May 15, 2013

Guest contributions

I describe myself as being a self-confessed ‘music/audio nerd’, so today I’d like to talk about a social issue that I think about quite often, namely, the rate of music consumption in modern day society and its effects on music as an art form. Sounds dramatic, doesn’t it?

With smartphones, iPods and other MP3 players being ubiquitous in society, music is listened to by almost everyone, almost all the time. There are arguments (for which I subscribe to) that suggest this rabid rate of consumption devalues music, as it can be seen to be treated as a commodity, in contrast to music being seen as a special event that should be savoured.

On the contrary, many people attest that if people are listening to music in more places and more frequently, then this surely must suggest that people are enjoying music more and that they value it to the extent that they cannot live without it, even during a quick commute to work.

Again, music really is everywhere; it is shoved down our proverbial throats at every possible opportunity through a myriad of different means. It is pumped out of retail stores in busy shopping centres, and the volume keeps rising. This continual upsurge in volume is an attempt made by each individual store to be noticed and heard over their competition. But it is all in vain, the volume keeps rising and you’re never really sure what song you are actually listening to, let alone which store the distorted tunes are coming from. All you hear is non-descript noise blaring indiscriminately from various shopfronts.

But music is not just heard in society through bad shopping centre speakers, it is forcibly thrust upon us in restaurants, sporting venues, through television shows, movies, and to my disgust, by a select number of people who play music on their phone in loudspeaker mode – usually whilst on public transport. Those people should be shot, and I’m only half joking.

You may be asking yourself that if I love music so much, why do I not feel the need to be immersed in it all the time? I do not habitually listen to tunes via iPods or smartphones, and I do not feel threatened by silence. I would even go as far as saying that an absence of music actually increases my enjoyment of it when I do eventually resume listening. As they say, absence makes the heart grow fonder.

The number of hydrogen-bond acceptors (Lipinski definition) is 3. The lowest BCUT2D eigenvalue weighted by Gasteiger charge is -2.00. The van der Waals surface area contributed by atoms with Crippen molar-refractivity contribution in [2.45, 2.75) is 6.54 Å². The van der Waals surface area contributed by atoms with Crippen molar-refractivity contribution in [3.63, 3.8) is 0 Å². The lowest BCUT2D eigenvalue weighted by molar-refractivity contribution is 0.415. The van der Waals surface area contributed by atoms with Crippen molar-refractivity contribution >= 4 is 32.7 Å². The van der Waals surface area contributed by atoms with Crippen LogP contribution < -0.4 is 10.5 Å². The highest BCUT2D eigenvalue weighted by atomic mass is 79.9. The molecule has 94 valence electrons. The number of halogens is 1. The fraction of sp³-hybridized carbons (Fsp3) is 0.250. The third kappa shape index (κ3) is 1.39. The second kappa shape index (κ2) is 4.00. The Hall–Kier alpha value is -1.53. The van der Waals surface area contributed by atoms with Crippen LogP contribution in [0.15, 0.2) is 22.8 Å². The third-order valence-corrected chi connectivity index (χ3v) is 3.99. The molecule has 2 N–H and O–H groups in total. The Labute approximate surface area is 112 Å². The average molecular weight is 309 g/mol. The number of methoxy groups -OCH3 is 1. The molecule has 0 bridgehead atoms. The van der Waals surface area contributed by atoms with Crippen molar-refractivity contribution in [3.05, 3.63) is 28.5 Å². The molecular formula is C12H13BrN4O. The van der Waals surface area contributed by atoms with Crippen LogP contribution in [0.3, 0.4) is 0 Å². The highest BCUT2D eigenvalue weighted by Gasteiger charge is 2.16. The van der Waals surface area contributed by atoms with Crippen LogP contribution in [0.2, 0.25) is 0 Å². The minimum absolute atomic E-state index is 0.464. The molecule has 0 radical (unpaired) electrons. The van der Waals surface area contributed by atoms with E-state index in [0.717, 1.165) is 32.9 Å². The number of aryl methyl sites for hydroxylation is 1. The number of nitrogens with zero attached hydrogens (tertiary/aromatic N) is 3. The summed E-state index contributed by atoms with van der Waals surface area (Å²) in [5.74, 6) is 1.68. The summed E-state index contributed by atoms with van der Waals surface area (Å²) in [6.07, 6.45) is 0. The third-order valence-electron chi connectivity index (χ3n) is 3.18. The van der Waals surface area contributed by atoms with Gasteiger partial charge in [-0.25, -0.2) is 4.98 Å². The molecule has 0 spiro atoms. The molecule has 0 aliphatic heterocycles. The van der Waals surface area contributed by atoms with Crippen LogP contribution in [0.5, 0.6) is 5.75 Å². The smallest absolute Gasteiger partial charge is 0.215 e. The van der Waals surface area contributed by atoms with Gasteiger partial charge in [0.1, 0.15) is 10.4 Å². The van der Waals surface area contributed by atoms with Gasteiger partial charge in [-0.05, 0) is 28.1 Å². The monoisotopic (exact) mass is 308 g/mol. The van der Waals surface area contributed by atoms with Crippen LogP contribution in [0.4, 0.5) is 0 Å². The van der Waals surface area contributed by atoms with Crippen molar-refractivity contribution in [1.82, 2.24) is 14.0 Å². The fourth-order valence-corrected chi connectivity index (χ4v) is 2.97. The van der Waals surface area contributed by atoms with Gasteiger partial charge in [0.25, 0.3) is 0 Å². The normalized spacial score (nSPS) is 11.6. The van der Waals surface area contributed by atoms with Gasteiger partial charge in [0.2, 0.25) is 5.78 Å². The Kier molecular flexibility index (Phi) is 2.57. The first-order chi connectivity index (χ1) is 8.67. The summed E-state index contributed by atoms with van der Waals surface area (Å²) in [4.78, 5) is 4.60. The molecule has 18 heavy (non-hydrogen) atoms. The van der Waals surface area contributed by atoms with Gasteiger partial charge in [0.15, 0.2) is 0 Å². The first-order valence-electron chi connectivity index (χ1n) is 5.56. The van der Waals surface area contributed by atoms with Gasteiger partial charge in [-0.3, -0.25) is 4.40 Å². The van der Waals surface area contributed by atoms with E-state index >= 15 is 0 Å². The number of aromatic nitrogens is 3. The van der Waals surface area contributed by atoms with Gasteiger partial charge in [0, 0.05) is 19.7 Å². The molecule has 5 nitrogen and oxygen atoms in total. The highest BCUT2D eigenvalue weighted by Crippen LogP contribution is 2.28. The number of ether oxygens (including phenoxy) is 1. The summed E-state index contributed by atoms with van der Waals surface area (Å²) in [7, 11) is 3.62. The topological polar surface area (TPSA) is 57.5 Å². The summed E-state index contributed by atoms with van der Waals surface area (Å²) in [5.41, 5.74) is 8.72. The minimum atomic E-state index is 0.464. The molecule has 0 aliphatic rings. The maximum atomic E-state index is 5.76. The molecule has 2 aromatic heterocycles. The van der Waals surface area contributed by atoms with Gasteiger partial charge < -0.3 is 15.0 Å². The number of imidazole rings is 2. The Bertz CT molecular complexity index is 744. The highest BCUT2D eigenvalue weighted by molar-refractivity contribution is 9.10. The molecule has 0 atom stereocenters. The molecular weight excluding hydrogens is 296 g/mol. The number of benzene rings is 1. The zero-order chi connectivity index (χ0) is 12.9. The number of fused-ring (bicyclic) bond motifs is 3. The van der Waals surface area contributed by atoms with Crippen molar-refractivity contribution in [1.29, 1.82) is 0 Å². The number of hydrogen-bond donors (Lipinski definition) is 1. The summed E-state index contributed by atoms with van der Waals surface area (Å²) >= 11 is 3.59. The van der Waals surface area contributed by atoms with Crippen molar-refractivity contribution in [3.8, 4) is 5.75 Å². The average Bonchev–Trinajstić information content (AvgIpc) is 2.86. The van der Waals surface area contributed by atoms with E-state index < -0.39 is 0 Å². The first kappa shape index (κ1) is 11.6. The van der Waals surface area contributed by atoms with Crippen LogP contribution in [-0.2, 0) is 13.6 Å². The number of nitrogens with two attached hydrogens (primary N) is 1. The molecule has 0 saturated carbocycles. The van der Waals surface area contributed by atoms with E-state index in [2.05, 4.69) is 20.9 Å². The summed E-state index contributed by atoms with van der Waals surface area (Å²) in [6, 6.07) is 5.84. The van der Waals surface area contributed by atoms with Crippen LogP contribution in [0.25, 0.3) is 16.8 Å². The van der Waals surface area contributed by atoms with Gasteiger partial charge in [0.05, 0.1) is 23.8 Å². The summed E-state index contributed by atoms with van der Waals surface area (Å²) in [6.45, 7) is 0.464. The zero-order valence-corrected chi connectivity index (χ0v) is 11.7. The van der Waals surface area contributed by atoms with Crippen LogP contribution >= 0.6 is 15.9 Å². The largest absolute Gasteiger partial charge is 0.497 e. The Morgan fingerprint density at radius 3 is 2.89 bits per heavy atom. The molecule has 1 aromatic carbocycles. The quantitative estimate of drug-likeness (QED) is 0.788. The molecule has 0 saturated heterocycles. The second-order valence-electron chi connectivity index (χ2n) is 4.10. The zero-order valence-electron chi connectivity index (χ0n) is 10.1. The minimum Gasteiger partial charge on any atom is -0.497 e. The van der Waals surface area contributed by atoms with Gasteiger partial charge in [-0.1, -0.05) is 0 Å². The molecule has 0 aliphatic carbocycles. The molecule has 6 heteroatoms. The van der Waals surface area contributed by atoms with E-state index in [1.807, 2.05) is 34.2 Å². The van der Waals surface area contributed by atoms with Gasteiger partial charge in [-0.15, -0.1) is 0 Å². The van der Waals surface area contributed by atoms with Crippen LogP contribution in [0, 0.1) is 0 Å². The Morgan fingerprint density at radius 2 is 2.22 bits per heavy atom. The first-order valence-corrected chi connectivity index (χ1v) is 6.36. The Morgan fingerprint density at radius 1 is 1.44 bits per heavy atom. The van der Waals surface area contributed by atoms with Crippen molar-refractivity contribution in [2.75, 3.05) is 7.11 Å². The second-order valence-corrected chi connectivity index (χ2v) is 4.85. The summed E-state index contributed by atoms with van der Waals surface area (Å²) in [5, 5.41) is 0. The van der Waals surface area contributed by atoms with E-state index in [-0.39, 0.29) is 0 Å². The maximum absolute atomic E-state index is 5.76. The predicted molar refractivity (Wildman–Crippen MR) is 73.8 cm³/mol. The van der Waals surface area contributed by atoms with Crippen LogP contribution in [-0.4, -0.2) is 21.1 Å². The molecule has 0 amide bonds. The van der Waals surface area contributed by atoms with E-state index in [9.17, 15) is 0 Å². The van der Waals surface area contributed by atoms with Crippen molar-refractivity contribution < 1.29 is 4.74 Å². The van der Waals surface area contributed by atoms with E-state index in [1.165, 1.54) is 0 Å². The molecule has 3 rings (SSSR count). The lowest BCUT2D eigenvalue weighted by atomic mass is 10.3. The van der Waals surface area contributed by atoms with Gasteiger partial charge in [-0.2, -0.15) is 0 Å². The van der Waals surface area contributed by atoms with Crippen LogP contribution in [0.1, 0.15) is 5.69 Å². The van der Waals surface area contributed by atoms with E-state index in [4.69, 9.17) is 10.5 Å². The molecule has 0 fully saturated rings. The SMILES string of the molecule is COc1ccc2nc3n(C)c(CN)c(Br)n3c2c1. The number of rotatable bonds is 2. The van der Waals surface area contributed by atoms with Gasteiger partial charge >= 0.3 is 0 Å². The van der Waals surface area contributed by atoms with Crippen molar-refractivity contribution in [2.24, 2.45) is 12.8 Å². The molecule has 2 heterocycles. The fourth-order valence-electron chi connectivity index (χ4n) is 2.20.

The sheer amount of music processed by your brain in modern society makes it harder and harder for people to appreciate it as a legitimate art form. When was the last time you listened to an entire album without interruption and multitasking? In my view this practice is becoming rarer by the year, and as mentioned, I believe this is due to the sheer amount of music saturation that exists in society. But should you even care?

I know I can’t change your mind, but music is one of my favourite things in the world. I want listening to music to be special, and I want it to make an impact on me. I don’t want music to be considered as just background noise, I don’t want music to be used as a means to cover up the sound of cars, trains or planes. I want the songs to be front and centre, not an afterthought or lazy marketing tool. I fear that music’s ubiquity is starting to diminish people’s enjoyment of this great art form.

– Carl Thompson

Photo by Liza Mills

, , ,

2 Responses to “MUSIC CONSUMPTION”

  1. Rob Says:

    Greetings Carl – I agree very much with your comments/essay. I do love listening to music but I also love it most when I have set the environment up to gain a greater appreciation of it and to gain a peaceful meditative state of being. That’s me.
    However I guess I also appreciate how some athletes and artisans and perhaps academics also use music to stimulate and encourage a higher and deeper more connected performance within their chosen pursuits.
    Thank you for your thoughts and sharing them, it opens the door to a philosophical discussion and in my humble opinion you cannot have too much of that!
    Regards Rob


  2. Amy Says:

    I completely agree with you Carl! Not only did you give me a good laugh especially when you said “Those people should be shot, and I’m only half joking.” but you have such good points!
    Great read 🙂


Leave a Reply